- “Resolved to develop, disseminate and publicise educational tools and resources to support solicitors to incorporate into their daily practice advice on the impact of climate change“.
The Law Society’s CCWG is understood to be developing guidance in relation to the ethical aspects of climate risk advice – e.g. whether law firms can validly exclude providing climate risk advice from the scope of their retainer.
Any lawyer who is interested in understanding the impact of climate risk and developing a client conscious legal practice, should go to the Law Society’s website and search for ‘climate’ to see the resources available.
The Law Society’s Planning and Environmental Law Committee is also active in this area. The Committee is working on a climate risk practice note. This will be of considerable interest to the many solicitors who need to understand good practice in this area so that they can discharge their duty of care to warn their clients about climate risk. (Note: the case for the duty of care has already been advocated by Professor Sarah de Gay and Stephen Tromans QC).
Lastly, The Law Society is interested in updating its existing Practice Notes on Contaminated Land and Flooding to take account of the changes which climate risk is bringing to our environment. The author was invited recently to update the Contaminated Land Practice Note for the Law Society to address risks from extreme weather events caused by climate change. It is to be hoped that the changes – partly to address climate risk, partly to improve other parts of the guidance – will go out to consultation in the coming months.
Solicitors Regulation Authority
The SRA’s current corporate strategy indicates that it needs to be proactive in anticipating and responding to the changing environment and how it may impact on the legal sector and their role in effectively regulating it. It is understood that the SRA is aware of the work that the Law Society is undertaking and is keeping a watching brief of this matter.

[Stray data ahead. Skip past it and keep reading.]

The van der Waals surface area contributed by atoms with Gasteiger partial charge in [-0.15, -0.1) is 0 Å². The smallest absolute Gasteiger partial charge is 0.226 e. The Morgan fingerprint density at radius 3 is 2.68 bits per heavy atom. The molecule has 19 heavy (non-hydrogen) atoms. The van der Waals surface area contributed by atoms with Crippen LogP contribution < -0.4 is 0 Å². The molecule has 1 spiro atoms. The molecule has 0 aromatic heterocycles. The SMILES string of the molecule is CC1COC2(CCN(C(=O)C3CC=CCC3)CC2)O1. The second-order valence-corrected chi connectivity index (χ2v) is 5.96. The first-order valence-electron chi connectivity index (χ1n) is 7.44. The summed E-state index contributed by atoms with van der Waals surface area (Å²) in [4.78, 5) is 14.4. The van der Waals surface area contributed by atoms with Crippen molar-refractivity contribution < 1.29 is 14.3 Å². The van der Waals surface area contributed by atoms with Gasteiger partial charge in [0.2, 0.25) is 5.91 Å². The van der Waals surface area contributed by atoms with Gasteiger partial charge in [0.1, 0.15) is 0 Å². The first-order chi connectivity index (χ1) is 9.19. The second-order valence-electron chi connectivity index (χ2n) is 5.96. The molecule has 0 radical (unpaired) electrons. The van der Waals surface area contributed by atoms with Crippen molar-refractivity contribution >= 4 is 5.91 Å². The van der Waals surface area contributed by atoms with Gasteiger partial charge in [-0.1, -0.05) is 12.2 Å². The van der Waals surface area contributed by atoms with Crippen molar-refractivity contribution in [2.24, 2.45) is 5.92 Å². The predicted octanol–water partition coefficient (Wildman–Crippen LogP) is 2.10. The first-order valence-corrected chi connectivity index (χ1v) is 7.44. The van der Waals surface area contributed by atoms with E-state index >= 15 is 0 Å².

Other Legal Organisations interested in Climate Risk
There is no shortage of networking and know-how opportunities for law firms wishing to build capacity in the area of climate risk.
In addition to The Law Society, there are several other legal groups and associations that are doing invaluable work in the climate risk field, including:
The Chancery Lane Project – provides climate related clauses for use in a very wide range of legal agreements, including wording for the Report on Title.
Lawyers for Net Zero – provides a best practice network for general counsel to better understand the challenges of climate change and to become effective advocates to help their organisations to support net zero greenhouse gas emissions targets.
UKELA – UK’s leading association for anyone interested in how the law can be used to protect and improve our environment. UKELA has a number of working parties, including one for climate risk.
ClientEarth – leading activist law firm whose work over the past 15 years in the UK and Europe shows how the law can be used to mitigate climate damage. Any lawyer interested in seeing how the law is being deployed in the climate risk area should keep up-to-date with CE’s work. CE, for example, recently brought a judicial review in the High Court to review the UK Government’s net zero strategy which was found wanting in a number of respects – a ruling which was welcomed by Stephanie Boyce, President of The Law Society of England and Wales.
Other organisations include the Net Zero Lawyers Alliance and, especially, the Legal Sustainability Alliance.
Solicitors are not climate scientists, but we cannot pretend that we have no role to play in the fight against climate change. We have a duty of care to our clients to point out the risks and liabilities that are already happening and will only intensify in the years ahead.
As this blog shows, many different types of lawyers – property and property support lawyers, banking lawyers, corporate lawyers, pensions, construction and in-house lawyers – will have to get to grips with climate change. This means understanding the physical impacts climate change is having on UK land, buildings and businesses, with a significantly increased number of properties being impacted by subsidence and flooding in particular.
We also need to understand how best to discharge our duty of care to a wide range of clients – homebuyers, developers, commercial property owners, lenders, and pension funds.
Understanding the climate data tools that are now available – such as Groundsure’s ClimateIndex– is the very first step that lawyers should take.